Lord Lyllian, published in 1905, is one of d'Adelswärd's more important novels, satirizing the scandal around himself in Paris, with touches of the Oscar Wilde affair thrown in for good measure. The hero, Lord Lyllian, departs on a wild odyssey of sexual debauchery, is seduced by a character who seems awfully similar to Oscar Wilde, falls in love with girls and boys, and is finally killed by a boy. The public outcry about the supposed Black Masses is also caricatured. The work is an audacious mix of fact and fiction, including four characters that are alter egos of d'Adelswärd himself.

Lord Lyllian was translated and first published in English in 2005.[8]

Akademos magazine cover

Akademos revue edit

Akademos. Revue Mensuelle d'Art Libre et de Critique (1909)[9] was d'Adelswärd's short-lived attempt at publishing a monthly literary journal. It was a periodical of a luxurious kind, each issue printed on several sorts of deluxe paper, with contributions by well-known authors, like Colette, Henry Gauthier-Villars, Laurent Tailhade, Josephin Peladan, Marcel Boulestin, Maxim Gorky, Georges Eekhoud, Achille Essebac, Claude Farrère, Anatole France, Filippo Tommaso Marinetti, Henri Barbusse, Jean Moréas and Arthur Symons.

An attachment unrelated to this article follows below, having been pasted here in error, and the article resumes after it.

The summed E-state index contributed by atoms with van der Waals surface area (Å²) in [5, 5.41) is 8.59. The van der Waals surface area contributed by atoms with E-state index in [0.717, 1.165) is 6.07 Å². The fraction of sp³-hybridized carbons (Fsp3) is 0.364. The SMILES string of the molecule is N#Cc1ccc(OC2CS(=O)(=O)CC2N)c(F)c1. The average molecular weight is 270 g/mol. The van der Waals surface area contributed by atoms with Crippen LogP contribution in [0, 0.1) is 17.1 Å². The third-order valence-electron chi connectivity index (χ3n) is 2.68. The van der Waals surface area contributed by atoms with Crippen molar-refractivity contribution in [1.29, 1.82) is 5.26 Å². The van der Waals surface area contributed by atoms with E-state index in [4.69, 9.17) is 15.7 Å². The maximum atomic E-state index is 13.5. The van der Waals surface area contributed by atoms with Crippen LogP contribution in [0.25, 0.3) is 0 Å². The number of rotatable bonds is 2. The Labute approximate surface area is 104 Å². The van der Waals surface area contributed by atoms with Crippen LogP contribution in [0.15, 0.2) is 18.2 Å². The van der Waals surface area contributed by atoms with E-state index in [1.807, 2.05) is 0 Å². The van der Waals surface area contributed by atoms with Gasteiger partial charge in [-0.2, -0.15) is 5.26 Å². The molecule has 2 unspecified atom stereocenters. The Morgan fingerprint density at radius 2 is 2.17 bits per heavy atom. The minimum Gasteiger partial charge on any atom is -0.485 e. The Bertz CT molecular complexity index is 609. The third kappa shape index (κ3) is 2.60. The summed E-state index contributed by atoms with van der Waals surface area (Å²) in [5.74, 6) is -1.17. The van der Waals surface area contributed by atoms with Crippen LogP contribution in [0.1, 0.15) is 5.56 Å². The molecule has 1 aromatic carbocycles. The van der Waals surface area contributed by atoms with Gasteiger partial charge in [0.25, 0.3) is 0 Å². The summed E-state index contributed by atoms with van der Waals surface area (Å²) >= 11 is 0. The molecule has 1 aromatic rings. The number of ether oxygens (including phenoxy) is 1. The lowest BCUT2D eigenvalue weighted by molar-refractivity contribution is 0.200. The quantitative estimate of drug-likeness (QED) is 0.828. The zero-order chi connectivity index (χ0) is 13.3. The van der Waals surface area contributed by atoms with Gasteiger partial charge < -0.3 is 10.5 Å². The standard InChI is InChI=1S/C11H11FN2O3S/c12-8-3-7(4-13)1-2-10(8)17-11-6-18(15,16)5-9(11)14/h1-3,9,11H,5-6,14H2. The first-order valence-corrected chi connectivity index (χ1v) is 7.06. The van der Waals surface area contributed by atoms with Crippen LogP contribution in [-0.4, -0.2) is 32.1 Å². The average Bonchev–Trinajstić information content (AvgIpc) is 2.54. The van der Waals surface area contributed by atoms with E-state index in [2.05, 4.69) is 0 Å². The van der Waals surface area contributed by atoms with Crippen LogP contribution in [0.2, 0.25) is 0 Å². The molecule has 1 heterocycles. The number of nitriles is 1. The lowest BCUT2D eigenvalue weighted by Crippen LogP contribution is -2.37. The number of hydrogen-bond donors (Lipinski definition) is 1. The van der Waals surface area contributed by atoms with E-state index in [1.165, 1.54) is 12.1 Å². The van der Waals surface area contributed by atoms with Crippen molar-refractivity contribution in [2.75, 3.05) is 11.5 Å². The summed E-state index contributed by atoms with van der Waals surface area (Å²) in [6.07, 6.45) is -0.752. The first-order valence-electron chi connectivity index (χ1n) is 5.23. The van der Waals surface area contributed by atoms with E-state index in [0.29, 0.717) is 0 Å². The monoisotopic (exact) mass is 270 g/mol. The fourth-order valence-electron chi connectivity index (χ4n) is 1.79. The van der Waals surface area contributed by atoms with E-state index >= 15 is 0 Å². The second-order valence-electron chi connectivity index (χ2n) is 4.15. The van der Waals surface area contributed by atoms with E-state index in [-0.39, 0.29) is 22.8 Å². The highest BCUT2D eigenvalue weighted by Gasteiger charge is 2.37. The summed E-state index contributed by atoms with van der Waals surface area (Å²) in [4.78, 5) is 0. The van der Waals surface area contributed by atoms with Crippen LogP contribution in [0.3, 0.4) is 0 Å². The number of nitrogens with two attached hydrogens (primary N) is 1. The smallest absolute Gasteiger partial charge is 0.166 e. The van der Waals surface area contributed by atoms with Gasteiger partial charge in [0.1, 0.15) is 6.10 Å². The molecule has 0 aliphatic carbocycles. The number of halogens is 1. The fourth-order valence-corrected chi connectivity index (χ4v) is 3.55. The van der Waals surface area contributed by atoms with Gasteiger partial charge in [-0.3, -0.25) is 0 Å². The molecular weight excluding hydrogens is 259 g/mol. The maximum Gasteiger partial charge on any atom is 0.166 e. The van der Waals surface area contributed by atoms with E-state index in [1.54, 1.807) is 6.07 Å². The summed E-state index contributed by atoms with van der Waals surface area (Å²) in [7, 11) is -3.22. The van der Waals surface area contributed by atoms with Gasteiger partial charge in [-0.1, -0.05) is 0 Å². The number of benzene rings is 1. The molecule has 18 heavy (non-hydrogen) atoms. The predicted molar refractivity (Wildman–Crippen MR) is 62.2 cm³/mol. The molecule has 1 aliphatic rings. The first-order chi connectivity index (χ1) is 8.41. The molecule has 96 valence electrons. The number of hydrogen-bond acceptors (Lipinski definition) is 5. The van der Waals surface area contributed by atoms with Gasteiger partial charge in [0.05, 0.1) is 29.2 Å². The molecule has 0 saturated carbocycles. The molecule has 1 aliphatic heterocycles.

In each issue, as is clear from d'Adelswärd's letters to Georges Eekhoud,[10] a homosexual element was carefully introduced: a poem, an article, or a hint in the magazine's serial Les Fréquentations de Maurice by Boulestin. As a magazine with homosexual agenda it was the first of its kind in the French language, although only about 10% of Akademos may be counted as homosexual. In its 'gay' content it trod similar ground to that of the German journal, Der Eigene, published between 1896 and 1931 by Adolf Brand. This is not a coincidence, as d'Adelswärd studied the German publications that tried to push for the social acceptance of homosexuality before launching Akademos. Also he corresponded with Brand and Magnus Hirschfeld.